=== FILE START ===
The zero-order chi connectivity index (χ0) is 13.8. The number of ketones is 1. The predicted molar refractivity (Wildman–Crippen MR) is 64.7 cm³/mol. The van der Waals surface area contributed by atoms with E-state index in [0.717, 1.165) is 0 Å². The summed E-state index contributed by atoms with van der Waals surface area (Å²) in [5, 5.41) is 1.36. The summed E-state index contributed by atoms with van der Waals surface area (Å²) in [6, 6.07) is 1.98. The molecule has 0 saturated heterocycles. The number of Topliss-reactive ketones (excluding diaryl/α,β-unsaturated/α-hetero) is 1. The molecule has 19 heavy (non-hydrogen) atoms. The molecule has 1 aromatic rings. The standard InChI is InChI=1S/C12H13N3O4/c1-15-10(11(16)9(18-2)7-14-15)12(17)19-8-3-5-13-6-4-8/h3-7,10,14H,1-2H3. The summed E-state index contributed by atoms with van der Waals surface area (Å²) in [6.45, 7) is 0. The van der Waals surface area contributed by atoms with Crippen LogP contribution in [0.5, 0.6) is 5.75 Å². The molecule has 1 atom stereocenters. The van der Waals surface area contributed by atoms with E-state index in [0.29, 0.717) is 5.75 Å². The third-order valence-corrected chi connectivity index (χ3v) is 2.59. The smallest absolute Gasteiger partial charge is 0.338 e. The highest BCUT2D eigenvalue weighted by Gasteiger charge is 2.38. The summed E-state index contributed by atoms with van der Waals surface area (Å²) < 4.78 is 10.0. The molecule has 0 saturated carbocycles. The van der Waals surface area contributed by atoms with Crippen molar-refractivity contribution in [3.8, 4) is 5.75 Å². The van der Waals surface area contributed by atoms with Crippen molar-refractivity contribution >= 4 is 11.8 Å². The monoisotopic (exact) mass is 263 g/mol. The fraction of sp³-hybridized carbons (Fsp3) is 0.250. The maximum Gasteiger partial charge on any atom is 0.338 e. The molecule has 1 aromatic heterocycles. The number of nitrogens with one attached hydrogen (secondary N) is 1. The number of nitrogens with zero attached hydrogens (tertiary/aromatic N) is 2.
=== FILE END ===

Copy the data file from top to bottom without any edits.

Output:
The zero-order chi connectivity index (χ0) is 13.8. The number of ketones is 1. The predicted molar refractivity (Wildman–Crippen MR) is 64.7 cm³/mol. The van der Waals surface area contributed by atoms with E-state index in [0.717, 1.165) is 0 Å². The summed E-state index contributed by atoms with van der Waals surface area (Å²) in [5, 5.41) is 1.36. The summed E-state index contributed by atoms with van der Waals surface area (Å²) in [6, 6.07) is 1.98. The molecule has 0 saturated heterocycles. The number of Topliss-reactive ketones (excluding diaryl/α,β-unsaturated/α-hetero) is 1. The molecule has 19 heavy (non-hydrogen) atoms. The molecule has 1 aromatic rings. The standard InChI is InChI=1S/C12H13N3O4/c1-15-10(11(16)9(18-2)7-14-15)12(17)19-8-3-5-13-6-4-8/h3-7,10,14H,1-2H3. The summed E-state index contributed by atoms with van der Waals surface area (Å²) in [6.45, 7) is 0. The van der Waals surface area contributed by atoms with Crippen LogP contribution in [0.5, 0.6) is 5.75 Å². The molecule has 1 atom stereocenters. The van der Waals surface area contributed by atoms with E-state index in [0.29, 0.717) is 5.75 Å². The third-order valence-corrected chi connectivity index (χ3v) is 2.59. The smallest absolute Gasteiger partial charge is 0.338 e. The highest BCUT2D eigenvalue weighted by Gasteiger charge is 2.38. The summed E-state index contributed by atoms with van der Waals surface area (Å²) < 4.78 is 10.0. The molecule has 0 saturated carbocycles. The van der Waals surface area contributed by atoms with Crippen molar-refractivity contribution in [3.8, 4) is 5.75 Å². The van der Waals surface area contributed by atoms with Crippen molar-refractivity contribution >= 4 is 11.8 Å². The monoisotopic (exact) mass is 263 g/mol. The fraction of sp³-hybridized carbons (Fsp3) is 0.250. The maximum Gasteiger partial charge on any atom is 0.338 e. The molecule has 1 aromatic heterocycles. The number of nitrogens with one attached hydrogen (secondary N) is 1. The number of nitrogens with zero attached hydrogens (tertiary/aromatic N) is 2.